The risk of being born IUGR-LBW is highest in Asia (mainly South-central Asia), followed by Africa (Middle and Western Africa), Oceania (Melanesia), and the Latin American region. However, the number of total live births in each geographical region has the effect of making the geographical distribution even more unequal; nearly 75% of all affected newborns are born in Asia - mainly in South-central Asia-20% in Africa, and about 5% in Latin America. The developing countries of Oceania contribute very little to the absolute number of IUGR-LBW because there were only 187,000 live births reported in this region in 1995.

Major constraints to deriving the above estimates included both the qualitative and quantitative limitations of the available data. Moreover, the assessment of the relative contribution of IUGR to total incidence of LBW is conservative given that we used a regression model that underestimates IUGR-LBW by an average of 1.5% (95% CI: - 2.5 to -0.4). These constraints notwithstanding, we nevertheless consider this to be a valid attempt to quantify the magnitude and geographical distribution of IUGR; not only does it provide an incentive for improving data quality, but it is also a suitable means for identifying those countries where population-wide interventions to prevent and control IUGR are urgently required.

In addition to improving the availability and quality of birth weight data, there is a compelling need for feasible measures to assess gestational age or fetal growth. The World Health Organization has recently recommended that countries implement simplified data collection systems for all deliveries and encourage the systematic collection of population-based data on birth-weight-for-gestational-age (WHO, 1995a). Nevertheless, this recommendation is unlikely to be followed by the majority of the developing countries in the near future given the difficulties inherent in obtaining valid assessments of gestational age. Therefore, at the present time, our estimates of IUGR-LBW represent a good public health approximation for descriptive and epidemiological purposes.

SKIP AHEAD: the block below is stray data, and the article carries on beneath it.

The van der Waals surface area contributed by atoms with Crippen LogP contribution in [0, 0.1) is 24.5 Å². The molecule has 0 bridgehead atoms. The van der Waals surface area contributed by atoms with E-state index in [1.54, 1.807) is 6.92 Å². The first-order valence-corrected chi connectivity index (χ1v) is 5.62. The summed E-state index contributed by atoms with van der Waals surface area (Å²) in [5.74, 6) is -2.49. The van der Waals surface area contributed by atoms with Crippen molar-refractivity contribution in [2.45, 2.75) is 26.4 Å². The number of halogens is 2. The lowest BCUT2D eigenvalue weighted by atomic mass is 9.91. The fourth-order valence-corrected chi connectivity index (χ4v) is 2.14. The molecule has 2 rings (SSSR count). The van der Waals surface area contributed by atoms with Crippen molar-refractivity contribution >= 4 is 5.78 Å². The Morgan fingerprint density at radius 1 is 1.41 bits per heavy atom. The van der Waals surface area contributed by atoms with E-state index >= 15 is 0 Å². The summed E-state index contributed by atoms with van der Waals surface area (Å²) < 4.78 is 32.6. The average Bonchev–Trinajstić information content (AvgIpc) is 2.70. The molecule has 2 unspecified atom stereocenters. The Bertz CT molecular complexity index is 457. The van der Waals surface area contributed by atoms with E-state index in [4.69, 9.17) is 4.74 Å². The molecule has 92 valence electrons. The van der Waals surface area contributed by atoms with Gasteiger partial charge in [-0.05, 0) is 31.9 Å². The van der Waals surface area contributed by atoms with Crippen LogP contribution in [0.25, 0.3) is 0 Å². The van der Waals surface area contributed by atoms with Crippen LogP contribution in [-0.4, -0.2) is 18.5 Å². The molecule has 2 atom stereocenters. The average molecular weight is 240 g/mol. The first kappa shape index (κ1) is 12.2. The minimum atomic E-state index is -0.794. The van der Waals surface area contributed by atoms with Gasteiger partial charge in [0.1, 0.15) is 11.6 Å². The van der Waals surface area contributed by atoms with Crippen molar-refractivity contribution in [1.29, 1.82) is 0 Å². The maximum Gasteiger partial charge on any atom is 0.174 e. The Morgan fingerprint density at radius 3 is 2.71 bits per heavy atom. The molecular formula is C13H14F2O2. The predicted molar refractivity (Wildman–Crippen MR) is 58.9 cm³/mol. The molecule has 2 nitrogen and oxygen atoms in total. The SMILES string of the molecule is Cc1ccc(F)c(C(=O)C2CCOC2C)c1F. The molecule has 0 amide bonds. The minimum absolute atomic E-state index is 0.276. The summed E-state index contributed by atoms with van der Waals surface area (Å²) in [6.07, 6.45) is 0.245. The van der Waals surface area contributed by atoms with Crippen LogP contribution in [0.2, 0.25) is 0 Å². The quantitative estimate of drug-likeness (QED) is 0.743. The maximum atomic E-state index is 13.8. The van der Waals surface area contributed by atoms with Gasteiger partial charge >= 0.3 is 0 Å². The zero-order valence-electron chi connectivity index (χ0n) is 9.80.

A prevalence of IUGR in excess of 20% has been recommended as the cut-off point for triggering public health action. In the absence of information on gestational age, a prevalence of > 15% of LBW may be used as a proxy cut-off (WHO, 1995a). As shown in Table 4, Figure 4 and Appendix I, many developing countries currently exceed these trigger levels for action and, thus, population-wide interventions are urgently needed in these settings. Unfortunately a systematic review of 126 randomized controlled trials (RCT) evaluating 36 interventions to prevent or treat impaired fetal growth has shown that most of them did not show any significant effect on short-term perinatal outcomes (Gülmezoglu et al, 1997). There were, nevertheless, a few interventions that are likely to be beneficial: smoking cessation, balanced protein/energy supplementation and antimalarial chemoprophylaxis in primi-gravidae. Other interventions such as zinc, folate and magnesium supplementation during gestation merit further research. Appropriate combinations of interventions should also be evaluated since it is more likely that a synergistic approach will reduce a multicausal outcome like IUGR.

In summary, the data presented confirm that intrauterine growth retardation is a major public health problem worldwide. Fetuses who suffer from growth retardation have higher perinatal morbidity and mortality (Williams et al, 1982; Balcazar and Haas, 1991; Villar et al, 1990), and are at an increased risk of sudden infant death syndrome (Øyen et al, 1995). During childhood they are more likely to have poor cognitive development (Paz et al, 1995; Low et al, 1992) and neurologic impairment (Parkinson et al, 1981; Taylor and Howie, 1989; Villar et al, 1984); in adulthood they are at increased risk of cardiovascular disease (Osmond et al, 1993), high blood pressure (Williams et al, 1992), obstructive lung disease (Barker, 1991), diabetes (Hales et al, 1991), high cholesterol concentrations (Barker et al, 1993) and renal damage (Hinchliffe et al, 1992). Moreover, IUGR contributes to closing the intergenerational cycle of poverty, disease and malnutrition. The implications of this vicious cycle are enormous both in terms of human and socioeconomic development of the affected populations. Country-wide interventions aimed at preventing fetal growth retardation are urgently needed. A good start in life will pay off, both in terms of human capital and economic development.

Acknowledgements - We are grateful to Mrs Elisabeth Åhman from the WHO Maternal Health and Safe Motherhood Programme for kindly providing us with the latest version of the WHO Database on Low Birth Weight.